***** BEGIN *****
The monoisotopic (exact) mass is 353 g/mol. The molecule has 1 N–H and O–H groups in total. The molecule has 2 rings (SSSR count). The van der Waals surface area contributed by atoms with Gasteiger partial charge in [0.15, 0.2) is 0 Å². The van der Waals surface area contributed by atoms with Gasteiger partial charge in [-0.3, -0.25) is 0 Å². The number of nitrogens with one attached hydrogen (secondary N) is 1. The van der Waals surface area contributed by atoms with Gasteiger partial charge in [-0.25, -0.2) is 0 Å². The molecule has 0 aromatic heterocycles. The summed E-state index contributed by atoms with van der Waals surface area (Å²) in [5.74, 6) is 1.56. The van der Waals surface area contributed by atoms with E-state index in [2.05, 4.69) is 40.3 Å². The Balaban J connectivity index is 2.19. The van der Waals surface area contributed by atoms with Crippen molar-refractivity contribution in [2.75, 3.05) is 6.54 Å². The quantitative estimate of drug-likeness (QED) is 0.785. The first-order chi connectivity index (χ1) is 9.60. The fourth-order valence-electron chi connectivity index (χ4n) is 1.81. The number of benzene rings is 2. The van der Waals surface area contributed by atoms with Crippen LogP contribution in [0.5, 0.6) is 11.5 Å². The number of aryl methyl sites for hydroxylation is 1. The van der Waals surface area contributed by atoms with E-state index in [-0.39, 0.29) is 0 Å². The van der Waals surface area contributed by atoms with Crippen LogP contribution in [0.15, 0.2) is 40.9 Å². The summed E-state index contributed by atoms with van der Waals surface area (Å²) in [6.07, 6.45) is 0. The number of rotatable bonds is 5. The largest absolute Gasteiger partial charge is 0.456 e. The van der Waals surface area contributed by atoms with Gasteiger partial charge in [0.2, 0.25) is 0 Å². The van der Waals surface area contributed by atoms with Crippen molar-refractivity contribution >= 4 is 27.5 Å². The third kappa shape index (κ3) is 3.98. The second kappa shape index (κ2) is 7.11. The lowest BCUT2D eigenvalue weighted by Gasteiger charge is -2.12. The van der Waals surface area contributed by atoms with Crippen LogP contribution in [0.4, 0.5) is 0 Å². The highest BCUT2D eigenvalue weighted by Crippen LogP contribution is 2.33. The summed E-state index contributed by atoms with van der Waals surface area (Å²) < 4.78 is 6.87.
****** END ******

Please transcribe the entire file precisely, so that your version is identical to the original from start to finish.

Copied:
The monoisotopic (exact) mass is 353 g/mol. The molecule has 1 N–H and O–H groups in total. The molecule has 2 rings (SSSR count). The van der Waals surface area contributed by atoms with Gasteiger partial charge in [0.15, 0.2) is 0 Å². The van der Waals surface area contributed by atoms with Gasteiger partial charge in [-0.3, -0.25) is 0 Å². The number of nitrogens with one attached hydrogen (secondary N) is 1. The van der Waals surface area contributed by atoms with Gasteiger partial charge in [-0.25, -0.2) is 0 Å². The molecule has 0 aromatic heterocycles. The summed E-state index contributed by atoms with van der Waals surface area (Å²) in [5.74, 6) is 1.56. The van der Waals surface area contributed by atoms with E-state index in [2.05, 4.69) is 40.3 Å². The Balaban J connectivity index is 2.19. The van der Waals surface area contributed by atoms with Crippen molar-refractivity contribution in [2.75, 3.05) is 6.54 Å². The quantitative estimate of drug-likeness (QED) is 0.785. The first-order chi connectivity index (χ1) is 9.60. The fourth-order valence-electron chi connectivity index (χ4n) is 1.81. The number of benzene rings is 2. The van der Waals surface area contributed by atoms with Crippen LogP contribution in [0.5, 0.6) is 11.5 Å². The number of aryl methyl sites for hydroxylation is 1. The van der Waals surface area contributed by atoms with E-state index in [-0.39, 0.29) is 0 Å². The van der Waals surface area contributed by atoms with Crippen LogP contribution in [0.15, 0.2) is 40.9 Å². The summed E-state index contributed by atoms with van der Waals surface area (Å²) in [6.07, 6.45) is 0. The number of rotatable bonds is 5. The largest absolute Gasteiger partial charge is 0.456 e. The van der Waals surface area contributed by atoms with Gasteiger partial charge in [0.2, 0.25) is 0 Å². The van der Waals surface area contributed by atoms with Crippen molar-refractivity contribution >= 4 is 27.5 Å². The third kappa shape index (κ3) is 3.98. The second kappa shape index (κ2) is 7.11. The lowest BCUT2D eigenvalue weighted by Gasteiger charge is -2.12. The van der Waals surface area contributed by atoms with Crippen LogP contribution in [0.4, 0.5) is 0 Å². The highest BCUT2D eigenvalue weighted by Crippen LogP contribution is 2.33. The summed E-state index contributed by atoms with van der Waals surface area (Å²) < 4.78 is 6.87.